A Microscope Out of a Smartphone

Evergreen faculty member and Berkeley team contribute to river blindness eradication project.

Neil Switz with a variety of lenses.

Neil Switz with a variety of lenses. Photo by Shauna Bittle ‘98.

In the world of tropical parasites, relationships can get complicated.

Take, for example, onchocerciasis, a parasite passed to humans through black fly bites and a major cause of avoidable blindness.

A few years ago a veterinary drug called Ivermectin was found to be an effective treatment for river blindness, and mass drug administration efforts (involving the World Health Organization, the Bill & Melinda Gates Foundation, and others) helped eliminate the disease in many areas.

However, in some places, such as Cameroon, a second parasitic worm known as loa loa is also present, and people with sufficiently bad loa loa infections can die if treated with Ivermectin. As a result, a mass drug administration effort there had to be halted.

A microscopic view of loa loa—microfilaria.

Loa loa—microfilaria. Photo by Stefan Walkowski 3.0 via Wikimedia Commons.

Neil Switz, a biophysicist, finished his doctorate at UC Berkeley, working on similar technology for use in tuberculosis diagnosis. When National Institutes of Health (NIH) researcher Thomas Nutman brought the problem to the attention of Berkeley professor Dan Fletcher, members of the team in Fletcher’s lab thought they could provide a solution.

Switz designed a novel optical system to provide an extremely large field of view in a compact format for easy portability. Colleagues took this design and produced an elegant, miniaturized system with motorized sample handling, based around a custom iPhone® app. The system is a small box that attaches to an iPhone. In addition to special lenses for the phone camera, the box contains a Bluetooth®-enabled controller for LEDs and a tiny motor that moves blood samples under the lens. “You can see a lot of blood this way,” explained Switz, “which dramatically improves sensitivity.”

A cellscope attached to a smartphone is used to scan a blood sample for onchocerciasis and loa loa parasites.

A cellscope attached to a smartphone is used to scan a blood sample for onchocerciasis and loa loa parasites. Photo courtesy of Berkeley Fletcher Lab.

The team finished the first model in 2012, and a second-generation cellscope has already diminished the size of the box, making the system more nimble. Each test takes three minutes to process, with up to 40 tests during the time-window each day. “It is cheap, fast, takes no sample preparation, and little training,” said Switz, noting that the phone, an iPhone or Android®, is the scope’s most expensive component.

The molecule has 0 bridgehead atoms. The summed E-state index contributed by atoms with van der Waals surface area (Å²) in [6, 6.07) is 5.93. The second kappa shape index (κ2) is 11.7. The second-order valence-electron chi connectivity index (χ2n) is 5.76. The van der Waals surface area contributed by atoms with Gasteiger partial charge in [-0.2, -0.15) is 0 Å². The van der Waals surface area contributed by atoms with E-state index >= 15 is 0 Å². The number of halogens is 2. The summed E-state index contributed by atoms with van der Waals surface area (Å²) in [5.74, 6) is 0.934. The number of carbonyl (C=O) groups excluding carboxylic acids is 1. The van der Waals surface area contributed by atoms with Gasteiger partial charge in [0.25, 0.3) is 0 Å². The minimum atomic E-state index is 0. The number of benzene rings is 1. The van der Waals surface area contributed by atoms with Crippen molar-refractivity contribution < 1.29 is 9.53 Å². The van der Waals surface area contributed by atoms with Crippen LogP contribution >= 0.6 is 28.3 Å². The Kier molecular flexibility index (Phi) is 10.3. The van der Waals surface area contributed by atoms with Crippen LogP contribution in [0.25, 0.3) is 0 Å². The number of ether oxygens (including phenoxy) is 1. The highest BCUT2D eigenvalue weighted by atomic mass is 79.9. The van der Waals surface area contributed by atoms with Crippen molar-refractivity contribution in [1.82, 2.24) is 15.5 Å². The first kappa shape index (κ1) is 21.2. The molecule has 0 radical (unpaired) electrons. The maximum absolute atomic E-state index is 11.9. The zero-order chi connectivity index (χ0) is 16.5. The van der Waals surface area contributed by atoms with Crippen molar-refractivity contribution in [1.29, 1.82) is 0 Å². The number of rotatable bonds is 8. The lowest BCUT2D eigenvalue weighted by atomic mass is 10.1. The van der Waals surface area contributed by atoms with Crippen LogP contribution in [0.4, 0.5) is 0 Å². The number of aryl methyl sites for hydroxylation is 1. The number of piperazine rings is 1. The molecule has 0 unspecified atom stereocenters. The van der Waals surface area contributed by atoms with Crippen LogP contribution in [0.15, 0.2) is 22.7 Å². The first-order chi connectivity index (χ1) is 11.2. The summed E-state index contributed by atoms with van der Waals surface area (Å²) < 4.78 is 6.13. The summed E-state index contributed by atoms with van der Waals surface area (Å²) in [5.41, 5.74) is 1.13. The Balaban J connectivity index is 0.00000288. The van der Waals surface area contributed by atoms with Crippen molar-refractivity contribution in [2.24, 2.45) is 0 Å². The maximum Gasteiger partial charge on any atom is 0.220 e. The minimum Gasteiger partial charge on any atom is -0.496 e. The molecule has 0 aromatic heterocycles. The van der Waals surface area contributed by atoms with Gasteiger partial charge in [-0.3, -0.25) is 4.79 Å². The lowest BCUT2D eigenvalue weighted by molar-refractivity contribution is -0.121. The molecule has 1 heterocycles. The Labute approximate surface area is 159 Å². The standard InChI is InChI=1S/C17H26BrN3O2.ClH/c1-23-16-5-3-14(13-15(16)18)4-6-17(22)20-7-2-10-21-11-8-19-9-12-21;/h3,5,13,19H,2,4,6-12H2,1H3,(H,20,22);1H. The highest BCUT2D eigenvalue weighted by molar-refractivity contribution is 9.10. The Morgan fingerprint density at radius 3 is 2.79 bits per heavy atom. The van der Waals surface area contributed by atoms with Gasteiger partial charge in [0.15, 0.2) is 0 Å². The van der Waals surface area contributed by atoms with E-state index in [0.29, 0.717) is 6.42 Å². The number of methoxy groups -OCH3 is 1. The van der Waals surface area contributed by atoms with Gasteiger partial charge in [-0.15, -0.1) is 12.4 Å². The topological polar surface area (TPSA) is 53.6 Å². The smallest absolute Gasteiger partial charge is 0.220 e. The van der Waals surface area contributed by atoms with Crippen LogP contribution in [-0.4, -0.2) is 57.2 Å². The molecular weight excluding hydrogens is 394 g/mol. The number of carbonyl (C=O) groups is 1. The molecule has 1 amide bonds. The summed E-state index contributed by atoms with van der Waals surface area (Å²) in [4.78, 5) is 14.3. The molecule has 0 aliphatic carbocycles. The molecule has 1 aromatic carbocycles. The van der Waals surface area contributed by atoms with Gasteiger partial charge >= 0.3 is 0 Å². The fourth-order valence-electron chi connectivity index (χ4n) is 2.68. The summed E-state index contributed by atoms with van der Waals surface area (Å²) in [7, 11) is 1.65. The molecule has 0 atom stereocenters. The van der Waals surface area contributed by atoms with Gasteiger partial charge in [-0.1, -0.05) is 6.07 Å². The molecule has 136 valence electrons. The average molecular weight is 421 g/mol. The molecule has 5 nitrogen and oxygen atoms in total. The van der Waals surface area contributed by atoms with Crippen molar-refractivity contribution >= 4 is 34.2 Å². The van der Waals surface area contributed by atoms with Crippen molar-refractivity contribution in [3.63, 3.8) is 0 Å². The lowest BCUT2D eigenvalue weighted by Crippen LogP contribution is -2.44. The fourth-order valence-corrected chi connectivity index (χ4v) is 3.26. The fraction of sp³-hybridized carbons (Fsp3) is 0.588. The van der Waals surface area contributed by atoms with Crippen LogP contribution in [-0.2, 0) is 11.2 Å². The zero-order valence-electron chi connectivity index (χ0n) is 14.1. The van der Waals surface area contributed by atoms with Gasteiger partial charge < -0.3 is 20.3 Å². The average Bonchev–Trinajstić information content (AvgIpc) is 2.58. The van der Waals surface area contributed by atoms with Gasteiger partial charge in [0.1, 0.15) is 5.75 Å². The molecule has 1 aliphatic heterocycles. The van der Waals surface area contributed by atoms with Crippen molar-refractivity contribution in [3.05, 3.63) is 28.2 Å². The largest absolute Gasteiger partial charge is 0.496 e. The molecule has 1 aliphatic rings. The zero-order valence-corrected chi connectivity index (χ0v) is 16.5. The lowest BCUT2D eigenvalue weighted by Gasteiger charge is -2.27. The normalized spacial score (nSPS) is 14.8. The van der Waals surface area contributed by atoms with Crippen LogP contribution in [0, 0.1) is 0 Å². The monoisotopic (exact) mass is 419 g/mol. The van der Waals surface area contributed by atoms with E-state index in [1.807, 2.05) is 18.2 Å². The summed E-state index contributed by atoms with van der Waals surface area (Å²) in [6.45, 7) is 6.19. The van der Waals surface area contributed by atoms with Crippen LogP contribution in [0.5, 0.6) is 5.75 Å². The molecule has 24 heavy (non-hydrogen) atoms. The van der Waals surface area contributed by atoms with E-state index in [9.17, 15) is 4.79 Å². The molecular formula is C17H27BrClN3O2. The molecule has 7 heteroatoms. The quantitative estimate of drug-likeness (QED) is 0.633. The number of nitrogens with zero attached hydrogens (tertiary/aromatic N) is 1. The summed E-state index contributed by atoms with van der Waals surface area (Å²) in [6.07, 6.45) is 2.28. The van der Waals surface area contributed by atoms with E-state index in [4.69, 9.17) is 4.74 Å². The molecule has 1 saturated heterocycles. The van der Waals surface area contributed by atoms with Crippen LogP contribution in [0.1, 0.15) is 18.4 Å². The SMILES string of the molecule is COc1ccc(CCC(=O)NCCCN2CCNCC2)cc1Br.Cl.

A new faculty member at Evergreen, Switz attended the college before transitioning to Stanford and later Berkeley. He called his time as an Evergreen student, “a transformative experience,” and is happy to be back in a teaching role. He said “Evergreen’s emphasis on the connections between theory and practice make it a fantastic fit for me and the sort of research I engage in.” Switz is currently teaching a program called The Science of Sensory Perception covering links between physics and biology.

A worker uses the cellscope at a hospital in Cameroon.

A worker uses the cellscope at a hospital in Cameroon. Photo courtesy of the National Institute of Allergy and Infectious Diseases.

“Evergreen taught me to take ownership of my learning. That lesson has been invaluable, both in school and out,” said Switz. He said he was especially lucky to take what was then a radical new computer-data-acquisition-based lab sequence, created by founding faculty member Fred Tabbutt and others, which allowed him to thrive. “That experience, and the emphasis at Evergreen on independent learning, served me very well at Stanford,” said Switz.

Evergreen’s interdisciplinary education model had real-world applications in the cell phone scope project, according to Switz.

“A project like this requires significant teamwork. You can’t do anything important like this without a team of people who have different skills and come from different perspectives,” he said.

He credited excellent collaborators, including the NIH and his colleagues in the Fletcher Lab, of whom he said, “they don’t just develop things—they try to get them into the field and into use.”

Switz would not go so far as to say this invention is revolutionary, but he holds hope that such scopes could be widely used in the future. “This scope is tightly tailored for this use,” he said, “but you can imagine a similar device being broadly applied.” As examples, he cited the possibility that a cell phone microscope could show white blood cell counts or diagnose parasites from stool samples. He also said data gathered by the software can provide a real-time map to chart the geographical spread of disease. “Location-enabled phones can immediately give you that information,” he said.

Though he realizes new medical devices can take years to achieve mass production and use, Switz said, “We hope that the use of low-cost optics for diagnostics can extend healthcare to underserved populations nationally and worldwide.”